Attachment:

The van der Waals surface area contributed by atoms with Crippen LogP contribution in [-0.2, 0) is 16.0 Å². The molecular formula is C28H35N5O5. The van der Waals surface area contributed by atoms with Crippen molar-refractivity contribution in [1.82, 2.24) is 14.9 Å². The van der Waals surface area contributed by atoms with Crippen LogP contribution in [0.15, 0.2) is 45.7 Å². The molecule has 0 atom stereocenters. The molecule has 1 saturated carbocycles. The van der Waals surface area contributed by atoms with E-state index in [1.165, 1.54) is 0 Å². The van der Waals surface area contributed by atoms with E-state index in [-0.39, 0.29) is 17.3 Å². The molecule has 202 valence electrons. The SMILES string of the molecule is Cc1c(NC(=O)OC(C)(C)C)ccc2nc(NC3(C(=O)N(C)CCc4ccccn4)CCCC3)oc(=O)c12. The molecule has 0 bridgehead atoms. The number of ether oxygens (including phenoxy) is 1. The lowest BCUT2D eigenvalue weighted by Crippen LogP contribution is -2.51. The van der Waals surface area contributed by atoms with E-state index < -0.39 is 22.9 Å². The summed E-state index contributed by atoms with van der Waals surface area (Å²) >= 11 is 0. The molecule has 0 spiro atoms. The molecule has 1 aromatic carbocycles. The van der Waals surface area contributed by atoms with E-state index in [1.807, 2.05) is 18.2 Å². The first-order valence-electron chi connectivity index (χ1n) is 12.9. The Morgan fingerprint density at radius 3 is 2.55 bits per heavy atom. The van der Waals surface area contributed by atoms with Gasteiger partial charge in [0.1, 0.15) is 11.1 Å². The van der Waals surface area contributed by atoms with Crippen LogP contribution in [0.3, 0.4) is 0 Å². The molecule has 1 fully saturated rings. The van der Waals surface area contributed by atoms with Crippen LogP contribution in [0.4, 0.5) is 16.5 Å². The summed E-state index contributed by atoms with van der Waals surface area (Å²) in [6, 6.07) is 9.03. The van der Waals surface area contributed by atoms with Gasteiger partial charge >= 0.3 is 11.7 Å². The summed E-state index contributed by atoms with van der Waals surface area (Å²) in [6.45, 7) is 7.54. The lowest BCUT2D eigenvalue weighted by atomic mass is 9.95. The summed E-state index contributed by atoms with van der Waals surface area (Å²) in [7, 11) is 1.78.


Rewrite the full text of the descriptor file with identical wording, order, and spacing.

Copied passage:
The van der Waals surface area contributed by atoms with Crippen LogP contribution in [-0.2, 0) is 16.0 Å². The molecular formula is C28H35N5O5. The van der Waals surface area contributed by atoms with Crippen molar-refractivity contribution in [1.82, 2.24) is 14.9 Å². The van der Waals surface area contributed by atoms with Crippen LogP contribution in [0.15, 0.2) is 45.7 Å². The molecule has 0 atom stereocenters. The molecule has 1 saturated carbocycles. The van der Waals surface area contributed by atoms with E-state index in [1.165, 1.54) is 0 Å². The van der Waals surface area contributed by atoms with E-state index in [-0.39, 0.29) is 17.3 Å². The molecule has 202 valence electrons. The SMILES string of the molecule is Cc1c(NC(=O)OC(C)(C)C)ccc2nc(NC3(C(=O)N(C)CCc4ccccn4)CCCC3)oc(=O)c12. The molecule has 0 bridgehead atoms. The number of ether oxygens (including phenoxy) is 1. The lowest BCUT2D eigenvalue weighted by Crippen LogP contribution is -2.51. The van der Waals surface area contributed by atoms with E-state index < -0.39 is 22.9 Å². The summed E-state index contributed by atoms with van der Waals surface area (Å²) >= 11 is 0. The molecule has 0 spiro atoms. The molecule has 1 aromatic carbocycles. The van der Waals surface area contributed by atoms with E-state index in [1.807, 2.05) is 18.2 Å². The first-order valence-electron chi connectivity index (χ1n) is 12.9. The Morgan fingerprint density at radius 3 is 2.55 bits per heavy atom. The van der Waals surface area contributed by atoms with Gasteiger partial charge in [0.1, 0.15) is 11.1 Å². The van der Waals surface area contributed by atoms with Crippen LogP contribution in [0.3, 0.4) is 0 Å². The molecule has 1 fully saturated rings. The van der Waals surface area contributed by atoms with Crippen LogP contribution in [0.4, 0.5) is 16.5 Å². The summed E-state index contributed by atoms with van der Waals surface area (Å²) in [6, 6.07) is 9.03. The van der Waals surface area contributed by atoms with Gasteiger partial charge >= 0.3 is 11.7 Å². The summed E-state index contributed by atoms with van der Waals surface area (Å²) in [6.45, 7) is 7.54. The lowest BCUT2D eigenvalue weighted by atomic mass is 9.95. The summed E-state index contributed by atoms with van der Waals surface area (Å²) in [7, 11) is 1.78.